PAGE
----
this picture and the next two courtesy of
Alan B. Thompson, Flickr, march 2008
Life and works
In 1957 Colin Soudain (1919-2014) added some decorations made from pebbles to the garden of his house on the isle of Jersey. He probably hadn't the intention to create a large shell decorated environment, but when he just continued his creative activities, this eventually resulted in what was supposed to be the largest shell garden in the world.
Over a million shells were worked up in the garden, most of these collected locally on the Jersey beaches (80% according to the website of the British society of shell collectors).
The garden had a number of terraces, all laid out with pebbles and there were small buildings like a church and a windmill, but also dolphins, mermaids and other representations.
At some moment, probably around 1988, the daily supervision of the garden was taken over by Jon Morgan, while Colin Soudain continued working in the garden and in the souvenir shop.
In 2012 the garden did not open for the new summer season, because of Soudain's health problems and in january 2014 the property was offered for sale. Meanwhile it has been bought by a private party.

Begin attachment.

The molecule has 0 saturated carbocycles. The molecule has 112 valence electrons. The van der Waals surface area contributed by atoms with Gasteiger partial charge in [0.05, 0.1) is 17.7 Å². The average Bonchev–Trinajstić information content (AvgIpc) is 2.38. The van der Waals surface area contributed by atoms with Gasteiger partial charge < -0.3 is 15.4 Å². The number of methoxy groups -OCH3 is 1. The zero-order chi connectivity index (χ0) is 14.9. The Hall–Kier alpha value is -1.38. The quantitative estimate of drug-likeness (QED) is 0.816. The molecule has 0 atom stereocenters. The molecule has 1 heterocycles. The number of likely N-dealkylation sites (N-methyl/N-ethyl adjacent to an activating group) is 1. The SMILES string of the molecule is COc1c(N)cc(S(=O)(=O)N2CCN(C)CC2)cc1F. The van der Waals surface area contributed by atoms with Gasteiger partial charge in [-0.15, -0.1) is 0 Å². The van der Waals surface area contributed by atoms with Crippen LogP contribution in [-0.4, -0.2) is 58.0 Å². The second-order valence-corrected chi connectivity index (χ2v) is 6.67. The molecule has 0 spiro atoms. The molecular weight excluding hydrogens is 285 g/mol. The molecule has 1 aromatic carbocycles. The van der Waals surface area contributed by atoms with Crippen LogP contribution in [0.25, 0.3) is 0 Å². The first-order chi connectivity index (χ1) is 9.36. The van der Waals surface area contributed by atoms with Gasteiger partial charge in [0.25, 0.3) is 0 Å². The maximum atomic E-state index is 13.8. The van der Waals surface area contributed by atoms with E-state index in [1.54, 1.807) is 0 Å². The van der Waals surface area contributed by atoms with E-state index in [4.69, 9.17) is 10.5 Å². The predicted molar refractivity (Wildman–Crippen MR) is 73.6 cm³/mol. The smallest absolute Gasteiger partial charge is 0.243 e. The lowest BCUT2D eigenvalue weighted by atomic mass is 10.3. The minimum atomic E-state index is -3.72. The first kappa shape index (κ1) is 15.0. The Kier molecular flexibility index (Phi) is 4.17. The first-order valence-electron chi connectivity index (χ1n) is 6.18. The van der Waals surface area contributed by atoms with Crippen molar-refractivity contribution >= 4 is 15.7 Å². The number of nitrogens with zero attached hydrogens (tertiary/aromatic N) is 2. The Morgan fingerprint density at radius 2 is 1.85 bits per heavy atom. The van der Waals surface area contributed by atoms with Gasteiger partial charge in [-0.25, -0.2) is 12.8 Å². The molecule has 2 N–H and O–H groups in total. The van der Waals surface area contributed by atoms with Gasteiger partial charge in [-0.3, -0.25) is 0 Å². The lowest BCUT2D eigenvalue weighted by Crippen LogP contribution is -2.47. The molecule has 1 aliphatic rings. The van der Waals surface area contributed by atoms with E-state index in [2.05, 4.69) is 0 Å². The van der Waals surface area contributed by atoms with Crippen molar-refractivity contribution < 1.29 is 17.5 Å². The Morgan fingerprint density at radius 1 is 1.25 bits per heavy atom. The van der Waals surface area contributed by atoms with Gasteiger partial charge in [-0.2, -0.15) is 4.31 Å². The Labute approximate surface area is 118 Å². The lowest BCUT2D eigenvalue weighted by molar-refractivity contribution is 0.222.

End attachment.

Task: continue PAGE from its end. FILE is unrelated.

Soudain passed away March 1, 2014.
After his death it appeared that the site had been bequeathed to the Jersey National Trust, but without a specific statement that the site should be kept going. Since the sale of the property also had to cover substantial medical costs, the Trust decided to respect the sale.
The property was sold to a private party and around august 2015 the house and garden have been dismantled.
A spokesperson of the Trust said that "the Trust's priority was to seek to discharge the considerabe debts against the estate at the earliest opportunity, and given the poor condition of the property and the lack of access, it was felt there was no option but to continue to market it accordingly"
* A 1.11 min video on Youtube (uploaded june 2007).Shell Garden
* Another short video (1'17, Youtube, uploaded dec 2009)
JE38LS St. Aubin, Jersey
dismantled in 2015
first published april 2009, revised march 2012, jan jul 2014, feb 2016